Definition: Carbon Equivalent

CO2 Equivalent

Definition: Carbon Equivalent

What Is CO2 Equivalent and Does It Matter to Your Business?

You hear a lot of confusing terms in the world of environmental responsibility. One of the most frequently misunderstood terms is “CO2 equivalent”. What does it mean and does it apply to your organization? To answer the second part of that question first, yes, it does apply to you.

CO2 equivalent is nothing more than a unit of measure that allows businesses, organizations and even national governments to quantify the emissions of other greenhouse gases. According to The Guardian, “The idea is to express the impact of each different greenhouse gas in terms of the amount of CO2 that would create the same amount of warming”. The point is to ensure that all gases can be measured equally in determining your carbon footprint.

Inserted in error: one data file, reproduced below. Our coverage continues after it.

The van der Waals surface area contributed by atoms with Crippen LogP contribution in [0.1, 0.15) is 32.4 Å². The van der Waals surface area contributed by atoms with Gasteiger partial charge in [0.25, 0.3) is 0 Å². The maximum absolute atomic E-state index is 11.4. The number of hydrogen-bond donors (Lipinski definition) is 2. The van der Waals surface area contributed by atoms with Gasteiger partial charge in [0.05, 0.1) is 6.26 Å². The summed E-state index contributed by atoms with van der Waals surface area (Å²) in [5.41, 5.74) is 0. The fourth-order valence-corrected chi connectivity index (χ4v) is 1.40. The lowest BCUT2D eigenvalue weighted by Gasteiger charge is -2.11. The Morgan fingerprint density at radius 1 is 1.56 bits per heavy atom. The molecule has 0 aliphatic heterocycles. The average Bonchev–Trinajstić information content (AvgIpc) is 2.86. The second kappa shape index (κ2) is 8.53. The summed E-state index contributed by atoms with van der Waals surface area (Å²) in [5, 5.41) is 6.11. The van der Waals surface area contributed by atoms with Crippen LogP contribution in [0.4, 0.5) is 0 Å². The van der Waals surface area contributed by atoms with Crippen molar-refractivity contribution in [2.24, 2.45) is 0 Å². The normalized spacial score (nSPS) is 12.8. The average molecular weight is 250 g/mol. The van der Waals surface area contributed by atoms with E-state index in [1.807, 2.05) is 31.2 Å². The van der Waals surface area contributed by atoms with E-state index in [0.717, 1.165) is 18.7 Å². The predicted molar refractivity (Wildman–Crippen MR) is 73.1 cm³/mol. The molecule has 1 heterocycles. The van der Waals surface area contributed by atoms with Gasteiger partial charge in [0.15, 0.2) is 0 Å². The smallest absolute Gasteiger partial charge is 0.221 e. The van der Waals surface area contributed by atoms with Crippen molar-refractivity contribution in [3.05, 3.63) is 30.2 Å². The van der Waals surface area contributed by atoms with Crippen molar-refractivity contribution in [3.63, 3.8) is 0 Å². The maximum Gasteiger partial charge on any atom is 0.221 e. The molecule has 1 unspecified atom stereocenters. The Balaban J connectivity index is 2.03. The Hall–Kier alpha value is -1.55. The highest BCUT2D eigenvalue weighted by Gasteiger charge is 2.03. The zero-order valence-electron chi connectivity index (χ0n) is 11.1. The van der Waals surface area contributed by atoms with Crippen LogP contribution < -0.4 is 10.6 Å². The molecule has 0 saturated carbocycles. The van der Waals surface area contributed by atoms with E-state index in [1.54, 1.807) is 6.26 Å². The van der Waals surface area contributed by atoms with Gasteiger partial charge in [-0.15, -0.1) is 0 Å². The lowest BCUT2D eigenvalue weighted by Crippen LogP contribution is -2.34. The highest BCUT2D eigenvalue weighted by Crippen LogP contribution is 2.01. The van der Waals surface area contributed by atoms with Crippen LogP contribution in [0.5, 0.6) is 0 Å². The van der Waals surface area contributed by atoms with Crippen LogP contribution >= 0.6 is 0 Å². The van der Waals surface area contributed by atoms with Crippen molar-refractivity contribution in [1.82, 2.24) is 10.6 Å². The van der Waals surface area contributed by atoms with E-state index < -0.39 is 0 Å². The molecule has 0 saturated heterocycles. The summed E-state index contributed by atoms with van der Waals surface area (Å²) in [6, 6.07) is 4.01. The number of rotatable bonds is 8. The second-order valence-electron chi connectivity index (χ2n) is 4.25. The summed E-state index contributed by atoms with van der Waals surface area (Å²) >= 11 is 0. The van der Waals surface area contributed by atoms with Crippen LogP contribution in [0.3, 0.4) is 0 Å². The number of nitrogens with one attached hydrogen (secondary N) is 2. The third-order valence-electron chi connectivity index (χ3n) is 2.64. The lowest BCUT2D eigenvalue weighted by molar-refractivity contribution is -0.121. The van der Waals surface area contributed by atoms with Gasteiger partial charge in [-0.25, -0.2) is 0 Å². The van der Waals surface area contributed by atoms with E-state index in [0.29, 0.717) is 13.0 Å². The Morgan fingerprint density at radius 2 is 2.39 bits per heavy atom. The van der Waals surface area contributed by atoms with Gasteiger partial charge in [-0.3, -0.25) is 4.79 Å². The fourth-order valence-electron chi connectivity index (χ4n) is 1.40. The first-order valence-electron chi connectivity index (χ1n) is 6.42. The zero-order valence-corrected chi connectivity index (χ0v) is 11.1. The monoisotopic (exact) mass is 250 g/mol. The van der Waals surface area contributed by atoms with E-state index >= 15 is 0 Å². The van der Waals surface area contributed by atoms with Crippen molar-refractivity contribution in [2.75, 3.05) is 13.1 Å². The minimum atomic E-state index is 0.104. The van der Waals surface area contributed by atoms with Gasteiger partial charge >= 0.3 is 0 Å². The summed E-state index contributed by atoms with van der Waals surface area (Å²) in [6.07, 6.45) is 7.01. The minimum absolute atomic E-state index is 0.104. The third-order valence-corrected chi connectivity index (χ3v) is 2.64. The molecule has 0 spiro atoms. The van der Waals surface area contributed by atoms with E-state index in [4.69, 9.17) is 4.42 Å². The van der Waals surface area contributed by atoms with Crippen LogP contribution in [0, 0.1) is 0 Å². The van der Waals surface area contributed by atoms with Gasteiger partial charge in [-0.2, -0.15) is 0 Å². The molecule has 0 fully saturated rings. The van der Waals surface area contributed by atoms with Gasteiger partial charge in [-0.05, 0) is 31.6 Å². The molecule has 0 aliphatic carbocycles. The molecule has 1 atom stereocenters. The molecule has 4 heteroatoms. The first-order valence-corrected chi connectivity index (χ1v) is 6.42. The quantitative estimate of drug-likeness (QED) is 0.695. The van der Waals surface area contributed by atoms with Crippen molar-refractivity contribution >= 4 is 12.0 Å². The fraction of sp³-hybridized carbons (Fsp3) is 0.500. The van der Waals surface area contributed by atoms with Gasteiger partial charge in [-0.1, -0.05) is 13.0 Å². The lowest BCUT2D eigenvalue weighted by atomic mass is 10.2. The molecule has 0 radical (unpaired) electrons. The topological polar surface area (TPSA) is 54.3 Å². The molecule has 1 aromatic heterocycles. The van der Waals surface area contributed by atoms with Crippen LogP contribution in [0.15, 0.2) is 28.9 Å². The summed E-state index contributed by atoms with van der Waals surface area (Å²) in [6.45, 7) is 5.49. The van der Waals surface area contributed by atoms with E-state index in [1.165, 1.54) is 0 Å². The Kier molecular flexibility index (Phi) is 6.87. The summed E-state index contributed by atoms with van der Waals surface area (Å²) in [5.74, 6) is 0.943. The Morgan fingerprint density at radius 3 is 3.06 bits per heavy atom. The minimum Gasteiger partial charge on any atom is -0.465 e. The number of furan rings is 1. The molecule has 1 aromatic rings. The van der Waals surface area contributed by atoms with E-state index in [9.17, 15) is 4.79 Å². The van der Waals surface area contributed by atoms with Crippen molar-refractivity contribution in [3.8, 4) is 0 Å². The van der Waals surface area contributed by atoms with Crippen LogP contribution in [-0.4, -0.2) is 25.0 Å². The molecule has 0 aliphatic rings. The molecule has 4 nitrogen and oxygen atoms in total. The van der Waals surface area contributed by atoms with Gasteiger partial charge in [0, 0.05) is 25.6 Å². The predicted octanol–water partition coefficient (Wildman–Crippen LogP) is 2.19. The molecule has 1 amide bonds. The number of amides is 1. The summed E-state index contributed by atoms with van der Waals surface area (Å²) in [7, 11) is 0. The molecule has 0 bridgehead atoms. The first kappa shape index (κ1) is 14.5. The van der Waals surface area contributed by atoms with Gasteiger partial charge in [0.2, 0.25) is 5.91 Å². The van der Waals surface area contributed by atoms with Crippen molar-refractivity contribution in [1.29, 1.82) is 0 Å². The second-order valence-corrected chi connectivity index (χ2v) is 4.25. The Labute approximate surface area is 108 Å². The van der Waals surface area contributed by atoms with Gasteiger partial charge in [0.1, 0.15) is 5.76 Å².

What other greenhouse gases are there? While carbon dioxide certainly gets the most press, and is the single largest problem gas, there are many others. They include:

  • Methane
  • Nitrous oxide
  • Ozone
  • CFCs
  • Water vapor

Why is there a need for a separate method of measurement? Why can’t the impact of these gases be measured directly and added to a carbon footprint? Simply put, each gas has a different capacity for increasing global warming, creating a very convoluted measurement system. Also, because carbon dioxide is not the only greenhouse gas causing problems for the environment, but is the largest factor, it’s simpler to express the effect of other gases as if they were CO2.

The Guardian gives a very good example of how CO2 equivalent is used – the UK released 474 million tonnes of CO2 in 2009, but if you add in the CO2 equivalent of other greenhouse gases, that number actually rises to 566 million tonnes.

By using CO2e (CO2 equivalent), you’re able to accurately determine the actual environmental impact of your organization.

Source:

http://www.theguardian.com/environment/2011/apr/27/co2e-global-warming-potential

http://www.epa.gov/climatechange/glossary.html

 

Photo by Nathan Dumlao on Unsplash

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